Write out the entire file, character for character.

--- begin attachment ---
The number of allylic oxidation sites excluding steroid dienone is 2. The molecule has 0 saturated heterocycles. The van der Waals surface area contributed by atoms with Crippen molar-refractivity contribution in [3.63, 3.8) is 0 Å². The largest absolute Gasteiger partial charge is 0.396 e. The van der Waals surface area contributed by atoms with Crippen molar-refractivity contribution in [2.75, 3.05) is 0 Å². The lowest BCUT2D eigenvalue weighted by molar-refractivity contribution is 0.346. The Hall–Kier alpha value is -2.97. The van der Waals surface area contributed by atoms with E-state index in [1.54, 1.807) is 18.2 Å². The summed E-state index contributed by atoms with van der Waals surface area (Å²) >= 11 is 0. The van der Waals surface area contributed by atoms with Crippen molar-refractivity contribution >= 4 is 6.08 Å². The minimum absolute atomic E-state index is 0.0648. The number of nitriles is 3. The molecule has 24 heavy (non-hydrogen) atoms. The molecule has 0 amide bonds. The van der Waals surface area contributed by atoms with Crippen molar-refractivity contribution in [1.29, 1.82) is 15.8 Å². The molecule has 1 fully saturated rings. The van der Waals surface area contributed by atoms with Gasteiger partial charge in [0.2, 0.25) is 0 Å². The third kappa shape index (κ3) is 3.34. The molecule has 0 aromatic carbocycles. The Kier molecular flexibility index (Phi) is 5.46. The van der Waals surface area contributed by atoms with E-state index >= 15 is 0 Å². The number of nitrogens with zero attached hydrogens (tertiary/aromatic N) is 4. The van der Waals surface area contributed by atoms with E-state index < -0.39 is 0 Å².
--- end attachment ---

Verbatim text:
The number of allylic oxidation sites excluding steroid dienone is 2. The molecule has 0 saturated heterocycles. The van der Waals surface area contributed by atoms with Crippen molar-refractivity contribution in [3.63, 3.8) is 0 Å². The largest absolute Gasteiger partial charge is 0.396 e. The van der Waals surface area contributed by atoms with Crippen molar-refractivity contribution in [2.75, 3.05) is 0 Å². The lowest BCUT2D eigenvalue weighted by molar-refractivity contribution is 0.346. The Hall–Kier alpha value is -2.97. The van der Waals surface area contributed by atoms with E-state index in [1.54, 1.807) is 18.2 Å². The summed E-state index contributed by atoms with van der Waals surface area (Å²) >= 11 is 0. The van der Waals surface area contributed by atoms with Crippen molar-refractivity contribution >= 4 is 6.08 Å². The minimum absolute atomic E-state index is 0.0648. The number of nitriles is 3. The molecule has 24 heavy (non-hydrogen) atoms. The molecule has 0 amide bonds. The van der Waals surface area contributed by atoms with Crippen molar-refractivity contribution in [1.29, 1.82) is 15.8 Å². The molecule has 1 fully saturated rings. The van der Waals surface area contributed by atoms with Gasteiger partial charge in [0.2, 0.25) is 0 Å². The third kappa shape index (κ3) is 3.34. The molecule has 0 aromatic carbocycles. The Kier molecular flexibility index (Phi) is 5.46. The van der Waals surface area contributed by atoms with E-state index >= 15 is 0 Å². The number of nitrogens with zero attached hydrogens (tertiary/aromatic N) is 4. The van der Waals surface area contributed by atoms with E-state index < -0.39 is 0 Å².